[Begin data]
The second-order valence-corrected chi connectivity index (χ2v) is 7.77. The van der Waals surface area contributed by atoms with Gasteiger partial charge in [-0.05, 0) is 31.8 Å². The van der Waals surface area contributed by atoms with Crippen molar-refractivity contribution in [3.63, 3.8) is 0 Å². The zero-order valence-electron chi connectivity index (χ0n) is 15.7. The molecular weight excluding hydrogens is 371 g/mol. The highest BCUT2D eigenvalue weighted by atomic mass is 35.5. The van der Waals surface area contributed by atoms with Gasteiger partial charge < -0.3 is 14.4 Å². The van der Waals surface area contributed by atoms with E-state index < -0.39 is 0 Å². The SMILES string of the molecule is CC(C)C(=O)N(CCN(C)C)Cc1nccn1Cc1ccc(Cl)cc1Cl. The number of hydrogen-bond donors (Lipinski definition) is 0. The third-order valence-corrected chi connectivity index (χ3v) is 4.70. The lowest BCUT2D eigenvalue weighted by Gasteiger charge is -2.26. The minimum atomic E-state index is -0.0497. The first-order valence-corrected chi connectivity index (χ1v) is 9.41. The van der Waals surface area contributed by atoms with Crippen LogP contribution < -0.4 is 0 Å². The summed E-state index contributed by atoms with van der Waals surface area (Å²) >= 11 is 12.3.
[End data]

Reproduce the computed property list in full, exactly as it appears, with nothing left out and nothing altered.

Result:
The second-order valence-corrected chi connectivity index (χ2v) is 7.77. The van der Waals surface area contributed by atoms with Gasteiger partial charge in [-0.05, 0) is 31.8 Å². The van der Waals surface area contributed by atoms with Crippen molar-refractivity contribution in [3.63, 3.8) is 0 Å². The zero-order valence-electron chi connectivity index (χ0n) is 15.7. The molecular weight excluding hydrogens is 371 g/mol. The highest BCUT2D eigenvalue weighted by atomic mass is 35.5. The van der Waals surface area contributed by atoms with Gasteiger partial charge < -0.3 is 14.4 Å². The van der Waals surface area contributed by atoms with E-state index < -0.39 is 0 Å². The SMILES string of the molecule is CC(C)C(=O)N(CCN(C)C)Cc1nccn1Cc1ccc(Cl)cc1Cl. The number of hydrogen-bond donors (Lipinski definition) is 0. The third-order valence-corrected chi connectivity index (χ3v) is 4.70. The lowest BCUT2D eigenvalue weighted by Gasteiger charge is -2.26. The minimum atomic E-state index is -0.0497. The first-order valence-corrected chi connectivity index (χ1v) is 9.41. The van der Waals surface area contributed by atoms with Crippen LogP contribution < -0.4 is 0 Å². The summed E-state index contributed by atoms with van der Waals surface area (Å²) >= 11 is 12.3.